The banking sector is not keeping pace with Web 3.0

Crypto-native and crypto-curious businesses are creating a massive demand for transactions that is simply not being met by the traditional banking industry.

The banking industry has historically done a fairly good job of handling transactions. While cash still reigns supreme in emerging markets like India and Indonesia,
most payments in mature economies, from the United States to South Korea, are now mediated by banks. And banks have taken advantage of this business very well, with global payments revenue exceeding $2 trillion in 2019, before COVID-19 caused a slight decline. But there is a growing area of ​​transactions that banks are unable to address – and which cry out for support.

This new frontier for commerce and payments is tied to Web 3.0, an emerging iteration of the World Wide Web that uses blockchain technology to enable decentralized token-based trade exchanges. Aiming to counter the dominance of Big Tech in today’s online environment, the Web3 Foundation describes Web 3.0 as “a decentralized and equitable Internet where users control their own data, identity and destiny”.

From a financial perspective, this means empowering individuals to exchange currencies, assets and valuable data without the need for intermediaries. An example of such exchanges is the exchange of non-fungible tokens (NFTs), which are unique data signatures attached to digital assets. Interest in NFTs has exploded in recent years, primarily due to their association with digital art.

Unlike cryptocurrencies, which have a common value tied to markets, the unique nature of an NFT means that it can have unique value, much like an original painting or sculpture in the physical world. This has made NFTs a popular way to prove ownership of online artwork, game assets, and other digital properties.

NFTs are perhaps best known for allowing digital artists to get impressive amounts for their artwork, with an NFT sale last year
net its creator, Murat Pak, the sum of 91.8 million dollars. More prosaically, NFTs are increasingly seen as a way to add unique value to digital products. Rock band Kings of Leon, for example, released an album last year in the form of an NFT which gave buyers access to special features, including front row seats for life.

Apps like these are driving renewed interest in blockchain-based transactions, not only from crypto-native businesses — those that use cryptocurrencies as an integral part of their value proposition — but also from what you might call actors “crypto-curious.” These are businesses that are not dependent on cryptocurrencies for their operations, but could still gain some form of competitive advantage or market differentiation from crypto applications. The NFT boom, for example, has seen art galleries around the world diversify their offerings into the digital arena.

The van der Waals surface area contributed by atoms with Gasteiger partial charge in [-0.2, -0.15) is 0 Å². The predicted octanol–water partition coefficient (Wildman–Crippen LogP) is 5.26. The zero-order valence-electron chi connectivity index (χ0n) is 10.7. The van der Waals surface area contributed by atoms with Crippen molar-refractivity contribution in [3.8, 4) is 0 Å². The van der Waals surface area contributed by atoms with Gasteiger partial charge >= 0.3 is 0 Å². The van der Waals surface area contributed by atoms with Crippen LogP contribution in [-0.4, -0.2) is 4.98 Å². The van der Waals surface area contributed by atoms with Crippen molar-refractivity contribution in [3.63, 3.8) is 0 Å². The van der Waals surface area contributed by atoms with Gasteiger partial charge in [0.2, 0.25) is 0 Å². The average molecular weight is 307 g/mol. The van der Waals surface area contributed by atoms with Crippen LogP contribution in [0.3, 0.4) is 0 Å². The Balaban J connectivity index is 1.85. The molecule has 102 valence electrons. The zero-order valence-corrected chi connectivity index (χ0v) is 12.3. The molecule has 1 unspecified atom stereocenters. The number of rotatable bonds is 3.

Another example is the global hotel group, The Pavilions Hotels & Resorts, which announced in July 2021 that it would allow guests to pay for stays using any of more than 40 cryptocurrencies, including Bitcoin and Ethereum, thanks to to a partnership with the payment gateway Coindirect (a sister brand to BVNK). The move was clearly aimed at giving the Hong Kong-based company a unique selling point in the highly competitive hospitality industry. “We are proud to lead the industry and improve ourselves in the digital world with this exciting new crypto payment method,” noted founder and owner Gordon Oldham.

These crypto-curious efforts add to the momentum of blockchain-powered services, products, and collectibles. According to distributed DeFi app store, DappRadar, the blockchain industry grew over 500% year-over-year in the third quarter of 2021. Meanwhile, the NFT segment generated nearly 10 $.7 billion in transaction volume, an increase of 704% over the previous quarter. . “Space is completely evolving”
commented on DappRadar. “NFT projects are becoming more than just profile pictures.”

Enthusiasm for the growth of this sector is often tempered by concerns about its volatility, but the impressive values ​​achieved by NFTs of works of art underscore the fact that a growing number of wealthy people view the assets as trustworthy investments. Additionally, as The Pavilions’ Managing Director for Asia, Scot Toon, pointed out, fiat currencies are not immune to price fluctuations. And the volatility of cryptocurrencies such as Bitcoin could be
should fall as institutional investors continue to flock to the market.

However, one barrier to the growing adoption of digital assets by businesses is the lack of support from traditional banks. Companies offering services and transactions based on digital assets still have to transact in fiat currencies with the rest of the world. These companies are calling for a service that can bridge fiat currencies and digital assets to manage payments, yield, exchanges and custody.

As the year begins, and NFTs and the metaverse feature prominently in industry forecasts, crypto-curious businesses want to embrace Web 3.0, even if traditional banks don’t see it yet.

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